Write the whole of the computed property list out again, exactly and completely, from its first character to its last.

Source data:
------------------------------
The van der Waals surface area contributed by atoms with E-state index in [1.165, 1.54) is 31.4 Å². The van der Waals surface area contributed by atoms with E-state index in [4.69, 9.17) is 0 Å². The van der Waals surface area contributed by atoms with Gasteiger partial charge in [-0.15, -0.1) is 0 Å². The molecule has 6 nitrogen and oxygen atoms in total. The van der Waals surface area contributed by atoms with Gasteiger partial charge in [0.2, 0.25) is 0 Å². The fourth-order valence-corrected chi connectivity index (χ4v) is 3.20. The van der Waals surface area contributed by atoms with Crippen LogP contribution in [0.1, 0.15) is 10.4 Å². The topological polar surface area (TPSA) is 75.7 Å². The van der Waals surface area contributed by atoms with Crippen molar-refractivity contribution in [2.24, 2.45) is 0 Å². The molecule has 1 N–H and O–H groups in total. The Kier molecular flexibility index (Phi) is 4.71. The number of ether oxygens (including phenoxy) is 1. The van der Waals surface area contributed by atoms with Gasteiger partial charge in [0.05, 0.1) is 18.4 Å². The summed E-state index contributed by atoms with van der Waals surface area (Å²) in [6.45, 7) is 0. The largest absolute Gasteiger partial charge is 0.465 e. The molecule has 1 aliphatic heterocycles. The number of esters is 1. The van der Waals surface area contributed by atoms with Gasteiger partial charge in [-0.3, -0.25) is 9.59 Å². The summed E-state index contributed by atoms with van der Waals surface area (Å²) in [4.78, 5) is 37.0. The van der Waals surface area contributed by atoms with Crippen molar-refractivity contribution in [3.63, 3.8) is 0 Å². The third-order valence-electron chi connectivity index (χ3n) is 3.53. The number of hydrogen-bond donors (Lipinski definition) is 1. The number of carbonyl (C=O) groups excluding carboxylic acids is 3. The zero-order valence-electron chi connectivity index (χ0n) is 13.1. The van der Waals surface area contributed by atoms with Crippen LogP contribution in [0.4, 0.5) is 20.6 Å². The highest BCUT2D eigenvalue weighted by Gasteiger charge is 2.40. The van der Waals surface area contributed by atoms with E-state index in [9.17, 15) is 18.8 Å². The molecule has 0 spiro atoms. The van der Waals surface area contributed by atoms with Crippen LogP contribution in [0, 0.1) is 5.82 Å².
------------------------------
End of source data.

The van der Waals surface area contributed by atoms with E-state index in [1.165, 1.54) is 31.4 Å². The van der Waals surface area contributed by atoms with E-state index in [4.69, 9.17) is 0 Å². The van der Waals surface area contributed by atoms with Gasteiger partial charge in [-0.15, -0.1) is 0 Å². The molecule has 6 nitrogen and oxygen atoms in total. The van der Waals surface area contributed by atoms with Gasteiger partial charge in [0.2, 0.25) is 0 Å². The fourth-order valence-corrected chi connectivity index (χ4v) is 3.20. The van der Waals surface area contributed by atoms with Crippen LogP contribution in [0.1, 0.15) is 10.4 Å². The topological polar surface area (TPSA) is 75.7 Å². The van der Waals surface area contributed by atoms with Crippen molar-refractivity contribution in [2.24, 2.45) is 0 Å². The molecule has 1 N–H and O–H groups in total. The Kier molecular flexibility index (Phi) is 4.71. The number of ether oxygens (including phenoxy) is 1. The van der Waals surface area contributed by atoms with Gasteiger partial charge in [0.05, 0.1) is 18.4 Å². The summed E-state index contributed by atoms with van der Waals surface area (Å²) in [6.45, 7) is 0. The largest absolute Gasteiger partial charge is 0.465 e. The molecule has 1 aliphatic heterocycles. The number of esters is 1. The van der Waals surface area contributed by atoms with Gasteiger partial charge in [-0.3, -0.25) is 9.59 Å². The summed E-state index contributed by atoms with van der Waals surface area (Å²) in [4.78, 5) is 37.0. The van der Waals surface area contributed by atoms with Crippen molar-refractivity contribution in [3.63, 3.8) is 0 Å². The third-order valence-electron chi connectivity index (χ3n) is 3.53. The number of hydrogen-bond donors (Lipinski definition) is 1. The number of carbonyl (C=O) groups excluding carboxylic acids is 3. The zero-order valence-electron chi connectivity index (χ0n) is 13.1. The van der Waals surface area contributed by atoms with Crippen LogP contribution in [0.4, 0.5) is 20.6 Å². The highest BCUT2D eigenvalue weighted by Gasteiger charge is 2.40. The van der Waals surface area contributed by atoms with E-state index in [9.17, 15) is 18.8 Å². The molecule has 0 spiro atoms. The van der Waals surface area contributed by atoms with Crippen LogP contribution in [0, 0.1) is 5.82 Å².